Almost since the beginnings of photography, innovators have experimented with reproducing a color image. James Clerk Maxwell was the first to do so in 1861, using three projectors to cast a color image onto a wall.
George Eastman's company, too, worked at perfecting a color process, and in 1914 it announced its original Kodachrome. Unlike the Kodachrome available today (which, by the way, is a three-color process Kodak developed in 1935 and perfected in 1938), the original Kodachrome was a two-color process. In other words, it produced a color image from two black and white images rather than from three.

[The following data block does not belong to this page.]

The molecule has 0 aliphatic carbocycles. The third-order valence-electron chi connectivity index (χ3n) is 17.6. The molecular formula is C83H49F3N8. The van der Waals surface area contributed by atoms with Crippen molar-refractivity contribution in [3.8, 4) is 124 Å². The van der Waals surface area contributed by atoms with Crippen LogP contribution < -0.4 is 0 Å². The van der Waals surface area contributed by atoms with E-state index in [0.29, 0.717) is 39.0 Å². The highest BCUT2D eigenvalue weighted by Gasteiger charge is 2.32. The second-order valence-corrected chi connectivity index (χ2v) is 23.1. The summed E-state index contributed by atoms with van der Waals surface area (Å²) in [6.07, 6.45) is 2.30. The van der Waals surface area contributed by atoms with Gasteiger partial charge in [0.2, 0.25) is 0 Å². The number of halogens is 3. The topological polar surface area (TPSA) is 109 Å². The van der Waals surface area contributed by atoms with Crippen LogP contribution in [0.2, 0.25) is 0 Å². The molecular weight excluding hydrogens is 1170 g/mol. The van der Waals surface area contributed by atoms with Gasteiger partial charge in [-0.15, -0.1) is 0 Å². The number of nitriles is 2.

Black and white images to make color? Two- and three-color processes? Perhaps this doesn't make sense to you now. It will, though, after you check out the following activity, which is a basic explanation of color photography that uses Kodachrome's two-color process as an example.